Life hacks are great. These can almost be thought of as “cheat codes” in life.
A life hack is a strategy that allows you to manage your life more efficiently. One life hack can be very powerful. Multiple life hacks, used simultaneously, can be positively life altering.
I’ve implemented a number of life hacks over the years. And what have they done for me?
How about achieving financial independence and retiring early – otherwise known as FIRE – at only 33 years old?
How about getting in incredible physical shape? Or how about just living a happier, freer life in general?
Like I said, life altering stuff. Now, I’m not recommending any specific person to follow any of these specific life hacks. It’s your life. It’s up to you to live it your way.
Instead, I hope that sharing these insights into my own life gives you some food for thought and inspires you.
Today, I want to tell you about five life hacks I’ve personally used to greatly improve my wealth and my health. Ready? Let’s dig in.
The first life hack I want to tell you about is geographic arbitrage.
Geographic arbitrage comes first because it’s arguably the most impactful life hack of all.
I’ve talked about this before. In fact, we’ve put together full videos focusing solely on this concept, which you can check out. Geographic arbitrage is basically taking an untethered income and spending it in a physical location that allows for that money to go much further.
This can be done domestically. Let’s say you’re a remote worker. And let’s also say you’re based out of California and can live anywhere. Well, you could continue to live in California and pay sky-high prices and taxes. Or you could simply move to pretty much any other state in the country and see your purchasing power explode higher from a lower local cost of living, as well as a reduced drag on your income through lower state income taxes.
I took advantage of geographic arbitrage by moving from the US to Thailand in 2017.
That’s right. I took the concept a step further by moving out of the country altogether. See, I live off of dividend income. And dividends get paid to you no matter where you’re located. It’s the ultimate “remote income”. I take those dollars, convert them into Thai baht, and then see my local purchasing power get amplified by a factor of three.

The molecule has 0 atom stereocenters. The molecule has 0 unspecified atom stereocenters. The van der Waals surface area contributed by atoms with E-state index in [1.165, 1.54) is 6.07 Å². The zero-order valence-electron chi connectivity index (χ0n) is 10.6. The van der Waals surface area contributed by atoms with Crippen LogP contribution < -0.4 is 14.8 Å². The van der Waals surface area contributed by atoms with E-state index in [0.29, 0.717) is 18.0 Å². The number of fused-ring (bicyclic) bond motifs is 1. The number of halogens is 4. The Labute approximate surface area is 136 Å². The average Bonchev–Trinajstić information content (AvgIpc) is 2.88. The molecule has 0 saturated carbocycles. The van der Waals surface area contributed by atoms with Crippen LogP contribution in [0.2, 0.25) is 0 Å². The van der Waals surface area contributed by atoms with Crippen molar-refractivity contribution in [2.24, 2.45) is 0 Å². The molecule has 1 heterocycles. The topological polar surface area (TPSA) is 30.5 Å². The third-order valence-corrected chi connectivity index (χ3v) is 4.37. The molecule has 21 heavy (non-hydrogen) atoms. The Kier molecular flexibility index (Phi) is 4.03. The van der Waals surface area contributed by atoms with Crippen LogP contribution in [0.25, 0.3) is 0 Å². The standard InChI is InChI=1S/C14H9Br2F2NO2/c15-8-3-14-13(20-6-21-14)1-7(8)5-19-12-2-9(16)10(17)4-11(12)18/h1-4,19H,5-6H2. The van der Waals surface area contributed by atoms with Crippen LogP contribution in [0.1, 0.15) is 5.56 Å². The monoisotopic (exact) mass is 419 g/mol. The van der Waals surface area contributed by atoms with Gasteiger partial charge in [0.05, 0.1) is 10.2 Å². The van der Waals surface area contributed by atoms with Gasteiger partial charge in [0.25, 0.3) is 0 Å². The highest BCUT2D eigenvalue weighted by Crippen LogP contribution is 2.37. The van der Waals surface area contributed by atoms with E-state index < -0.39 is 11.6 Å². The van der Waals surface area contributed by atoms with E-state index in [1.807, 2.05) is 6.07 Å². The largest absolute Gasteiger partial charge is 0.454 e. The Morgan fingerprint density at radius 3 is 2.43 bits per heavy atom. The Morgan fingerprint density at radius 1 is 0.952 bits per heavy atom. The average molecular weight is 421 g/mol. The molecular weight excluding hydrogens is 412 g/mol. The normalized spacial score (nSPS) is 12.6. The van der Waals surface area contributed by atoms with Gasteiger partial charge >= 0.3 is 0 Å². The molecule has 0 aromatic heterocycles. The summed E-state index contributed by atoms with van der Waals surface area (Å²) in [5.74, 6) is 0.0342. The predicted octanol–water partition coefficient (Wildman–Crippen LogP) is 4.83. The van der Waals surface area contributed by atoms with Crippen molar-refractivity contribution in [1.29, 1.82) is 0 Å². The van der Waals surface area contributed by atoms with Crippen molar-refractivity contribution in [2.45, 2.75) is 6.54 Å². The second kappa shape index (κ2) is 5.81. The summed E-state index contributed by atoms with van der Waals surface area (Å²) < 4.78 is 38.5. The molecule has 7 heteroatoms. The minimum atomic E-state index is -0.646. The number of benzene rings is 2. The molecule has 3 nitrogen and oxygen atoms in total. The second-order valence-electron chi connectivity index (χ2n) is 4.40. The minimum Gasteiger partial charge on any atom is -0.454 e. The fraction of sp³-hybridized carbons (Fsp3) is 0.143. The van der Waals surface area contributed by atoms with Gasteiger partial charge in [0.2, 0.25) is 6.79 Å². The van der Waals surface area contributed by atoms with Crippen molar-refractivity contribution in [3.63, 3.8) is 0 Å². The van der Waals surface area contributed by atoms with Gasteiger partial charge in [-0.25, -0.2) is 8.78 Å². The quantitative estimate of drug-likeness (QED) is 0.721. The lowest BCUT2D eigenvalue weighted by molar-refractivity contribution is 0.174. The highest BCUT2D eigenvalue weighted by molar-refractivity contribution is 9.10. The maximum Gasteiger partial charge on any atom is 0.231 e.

That’s because the cost of living here is about 1/3 that of the States on an apples-to-apples lifestyle basis. So if you earn, say, $15,000/year in dividend income, that’s analogous to approximately $45,000/year in Thailand. And because the purchasing power has been effectively tripled, so has the underlying wealth that produces that income. Moving abroad can turn you into an instant millionaire, even if you leave the US with only a few hundred thousand dollars.
So geographic arbitrage might seem like an obvious wealth improvement, but what about health?
Wealth is easier to quantify. The health impact is more qualitative in nature. Regarding this, it’s largely been addition through subtraction. By moving abroad, I was able to unpack a lot of stress. And stress is a key risk factor for many of the biggest killers out there, such as heart disease and stroke.
Just knowing that one’s financial situation is almost bulletproof is a huge stress reliever in and of itself. Even if you have a decent amount of wealth, there’s this constant background anxiety that exists while living in the US, just because everyday life can be expensive. It’s this undercurrent lurking in the shadows.
Knowing that there’s almost no situation that could really harm me financially is a huge relief. Then there’s the absence of stuff like the extreme political divisiveness in the States. And that’s nice. There’s also the fact that Thai food, for instance, which I eat every day, tends to be served in smaller portions, and it’s otherwise lower in calories than a lot of food back in the States.
There’s also the friendlier, non-confrontational Thai culture based on ideas like what they call sanook – or “joy in everyday life”. All of it adds up as the stress gets subtracted. Geographic arbitrage, by the way, isn’t limited to any one particular location. You could move from anywhere to anywhere. It could be that one goes from, say, the UK to, say, Portugal. I’m only using my personal situation as an illustration of what’s possible.
The second life hack I want to share with you is abstaining from health insurance.
That’s right. I’ve had no health insurance for most of my adult life.
Now, let me be very, very clear here. I’m not recommending for you to go out and cancel your health insurance. I’m only sharing what I’ve done. With that out of the way, going without health insurance has easily been one of the best moves I’ve made in terms of my finances and health. And it’s funny. Because we’re talking about health insurance. But does it ensure health – and I mean e-n-s-u-r-e? I’m not so sure about that.
I’m invested in a number of insurance companies. And you know what I’ve learned?
The insurance business model is ingenious. And very profitable. They take the premiums paid upfront, build what’s called the “float”, invest that capital, earn a return on other people’s money, and “maybe” pay out on claims later. It’s fantastic. So I looked at that and thought – why not build my own insurance company by insuring myself?